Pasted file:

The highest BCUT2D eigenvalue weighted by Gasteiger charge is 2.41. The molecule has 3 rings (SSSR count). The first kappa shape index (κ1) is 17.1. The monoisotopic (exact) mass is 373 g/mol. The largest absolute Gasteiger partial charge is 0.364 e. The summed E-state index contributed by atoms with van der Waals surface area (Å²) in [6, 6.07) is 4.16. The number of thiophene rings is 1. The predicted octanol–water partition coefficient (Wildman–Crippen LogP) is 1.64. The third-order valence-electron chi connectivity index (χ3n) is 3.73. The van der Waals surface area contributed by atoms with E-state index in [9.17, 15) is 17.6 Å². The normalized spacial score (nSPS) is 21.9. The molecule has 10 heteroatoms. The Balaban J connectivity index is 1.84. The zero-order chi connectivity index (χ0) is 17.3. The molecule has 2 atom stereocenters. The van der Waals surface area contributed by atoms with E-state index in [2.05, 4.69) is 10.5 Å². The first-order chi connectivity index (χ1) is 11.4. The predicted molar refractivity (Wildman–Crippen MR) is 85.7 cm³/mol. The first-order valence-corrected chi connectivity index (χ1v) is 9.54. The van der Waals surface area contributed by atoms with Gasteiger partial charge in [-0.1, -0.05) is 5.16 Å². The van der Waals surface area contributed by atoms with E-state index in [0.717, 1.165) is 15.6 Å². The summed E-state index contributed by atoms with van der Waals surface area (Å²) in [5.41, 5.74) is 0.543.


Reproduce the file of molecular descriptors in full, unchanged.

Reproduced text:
The highest BCUT2D eigenvalue weighted by Gasteiger charge is 2.41. The molecule has 3 rings (SSSR count). The first kappa shape index (κ1) is 17.1. The monoisotopic (exact) mass is 373 g/mol. The largest absolute Gasteiger partial charge is 0.364 e. The summed E-state index contributed by atoms with van der Waals surface area (Å²) in [6, 6.07) is 4.16. The number of thiophene rings is 1. The predicted octanol–water partition coefficient (Wildman–Crippen LogP) is 1.64. The third-order valence-electron chi connectivity index (χ3n) is 3.73. The van der Waals surface area contributed by atoms with E-state index in [9.17, 15) is 17.6 Å². The normalized spacial score (nSPS) is 21.9. The molecule has 10 heteroatoms. The Balaban J connectivity index is 1.84. The zero-order chi connectivity index (χ0) is 17.3. The molecule has 2 atom stereocenters. The van der Waals surface area contributed by atoms with E-state index in [2.05, 4.69) is 10.5 Å². The first-order chi connectivity index (χ1) is 11.4. The predicted molar refractivity (Wildman–Crippen MR) is 85.7 cm³/mol. The first-order valence-corrected chi connectivity index (χ1v) is 9.54. The van der Waals surface area contributed by atoms with Gasteiger partial charge in [-0.1, -0.05) is 5.16 Å². The van der Waals surface area contributed by atoms with E-state index in [0.717, 1.165) is 15.6 Å². The summed E-state index contributed by atoms with van der Waals surface area (Å²) in [5.41, 5.74) is 0.543.